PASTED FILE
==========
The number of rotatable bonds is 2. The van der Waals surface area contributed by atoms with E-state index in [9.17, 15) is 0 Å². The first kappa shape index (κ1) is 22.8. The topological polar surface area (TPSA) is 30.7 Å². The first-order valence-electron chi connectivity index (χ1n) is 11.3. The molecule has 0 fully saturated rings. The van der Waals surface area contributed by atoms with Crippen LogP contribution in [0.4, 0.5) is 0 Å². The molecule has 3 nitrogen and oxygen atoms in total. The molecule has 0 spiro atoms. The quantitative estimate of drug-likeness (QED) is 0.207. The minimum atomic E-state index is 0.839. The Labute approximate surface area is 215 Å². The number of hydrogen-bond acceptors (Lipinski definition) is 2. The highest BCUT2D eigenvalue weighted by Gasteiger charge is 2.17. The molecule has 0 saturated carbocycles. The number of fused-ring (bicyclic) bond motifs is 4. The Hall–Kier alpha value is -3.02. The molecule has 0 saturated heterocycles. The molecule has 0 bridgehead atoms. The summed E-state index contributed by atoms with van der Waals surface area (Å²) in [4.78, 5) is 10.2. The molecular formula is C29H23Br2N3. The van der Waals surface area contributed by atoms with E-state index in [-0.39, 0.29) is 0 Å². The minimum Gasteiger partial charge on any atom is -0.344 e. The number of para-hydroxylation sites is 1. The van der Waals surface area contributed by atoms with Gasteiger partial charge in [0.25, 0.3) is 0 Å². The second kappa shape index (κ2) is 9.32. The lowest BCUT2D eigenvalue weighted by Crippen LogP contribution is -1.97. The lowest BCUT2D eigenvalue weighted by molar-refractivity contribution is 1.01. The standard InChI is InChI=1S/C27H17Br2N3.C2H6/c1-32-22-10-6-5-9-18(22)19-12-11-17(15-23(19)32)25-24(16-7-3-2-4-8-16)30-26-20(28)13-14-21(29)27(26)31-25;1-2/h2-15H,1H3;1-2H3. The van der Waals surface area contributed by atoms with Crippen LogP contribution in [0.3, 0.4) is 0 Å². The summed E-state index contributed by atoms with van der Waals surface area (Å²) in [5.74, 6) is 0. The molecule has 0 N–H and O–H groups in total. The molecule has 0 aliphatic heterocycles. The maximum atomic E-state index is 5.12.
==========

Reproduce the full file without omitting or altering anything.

The number of rotatable bonds is 2. The van der Waals surface area contributed by atoms with E-state index in [9.17, 15) is 0 Å². The first kappa shape index (κ1) is 22.8. The topological polar surface area (TPSA) is 30.7 Å². The first-order valence-electron chi connectivity index (χ1n) is 11.3. The molecule has 0 fully saturated rings. The van der Waals surface area contributed by atoms with Crippen LogP contribution in [0.4, 0.5) is 0 Å². The molecule has 3 nitrogen and oxygen atoms in total. The molecule has 0 spiro atoms. The quantitative estimate of drug-likeness (QED) is 0.207. The minimum atomic E-state index is 0.839. The Labute approximate surface area is 215 Å². The number of hydrogen-bond acceptors (Lipinski definition) is 2. The highest BCUT2D eigenvalue weighted by Gasteiger charge is 2.17. The molecule has 0 saturated carbocycles. The number of fused-ring (bicyclic) bond motifs is 4. The Hall–Kier alpha value is -3.02. The molecule has 0 saturated heterocycles. The molecule has 0 bridgehead atoms. The summed E-state index contributed by atoms with van der Waals surface area (Å²) in [4.78, 5) is 10.2. The molecular formula is C29H23Br2N3. The van der Waals surface area contributed by atoms with E-state index in [-0.39, 0.29) is 0 Å². The minimum Gasteiger partial charge on any atom is -0.344 e. The number of para-hydroxylation sites is 1. The van der Waals surface area contributed by atoms with Gasteiger partial charge in [0.25, 0.3) is 0 Å². The second kappa shape index (κ2) is 9.32. The lowest BCUT2D eigenvalue weighted by Crippen LogP contribution is -1.97. The lowest BCUT2D eigenvalue weighted by molar-refractivity contribution is 1.01. The standard InChI is InChI=1S/C27H17Br2N3.C2H6/c1-32-22-10-6-5-9-18(22)19-12-11-17(15-23(19)32)25-24(16-7-3-2-4-8-16)30-26-20(28)13-14-21(29)27(26)31-25;1-2/h2-15H,1H3;1-2H3. The van der Waals surface area contributed by atoms with Crippen LogP contribution in [0.3, 0.4) is 0 Å². The summed E-state index contributed by atoms with van der Waals surface area (Å²) in [5.74, 6) is 0. The molecule has 0 N–H and O–H groups in total. The molecule has 0 aliphatic heterocycles. The maximum atomic E-state index is 5.12.